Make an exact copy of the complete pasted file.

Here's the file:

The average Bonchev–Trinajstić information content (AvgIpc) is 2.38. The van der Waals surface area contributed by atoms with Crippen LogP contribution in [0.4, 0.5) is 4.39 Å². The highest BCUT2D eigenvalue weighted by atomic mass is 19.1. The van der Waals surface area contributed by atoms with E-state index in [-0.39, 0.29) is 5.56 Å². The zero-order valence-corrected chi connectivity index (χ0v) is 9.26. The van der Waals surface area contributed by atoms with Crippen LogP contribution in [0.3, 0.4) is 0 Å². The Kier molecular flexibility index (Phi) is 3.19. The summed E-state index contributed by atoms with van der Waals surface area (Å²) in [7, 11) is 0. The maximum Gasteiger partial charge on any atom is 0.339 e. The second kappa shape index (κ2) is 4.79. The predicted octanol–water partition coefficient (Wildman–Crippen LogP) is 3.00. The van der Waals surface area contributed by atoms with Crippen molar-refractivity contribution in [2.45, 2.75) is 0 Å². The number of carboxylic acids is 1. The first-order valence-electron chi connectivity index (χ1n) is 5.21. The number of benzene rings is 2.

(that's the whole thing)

The average Bonchev–Trinajstić information content (AvgIpc) is 2.38. The van der Waals surface area contributed by atoms with Crippen LogP contribution in [0.4, 0.5) is 4.39 Å². The highest BCUT2D eigenvalue weighted by atomic mass is 19.1. The van der Waals surface area contributed by atoms with E-state index in [-0.39, 0.29) is 5.56 Å². The zero-order valence-corrected chi connectivity index (χ0v) is 9.26. The van der Waals surface area contributed by atoms with Crippen LogP contribution in [0.3, 0.4) is 0 Å². The Kier molecular flexibility index (Phi) is 3.19. The summed E-state index contributed by atoms with van der Waals surface area (Å²) in [7, 11) is 0. The maximum Gasteiger partial charge on any atom is 0.339 e. The second kappa shape index (κ2) is 4.79. The predicted octanol–water partition coefficient (Wildman–Crippen LogP) is 3.00. The van der Waals surface area contributed by atoms with Crippen molar-refractivity contribution in [2.45, 2.75) is 0 Å². The number of carboxylic acids is 1. The first-order valence-electron chi connectivity index (χ1n) is 5.21. The number of benzene rings is 2.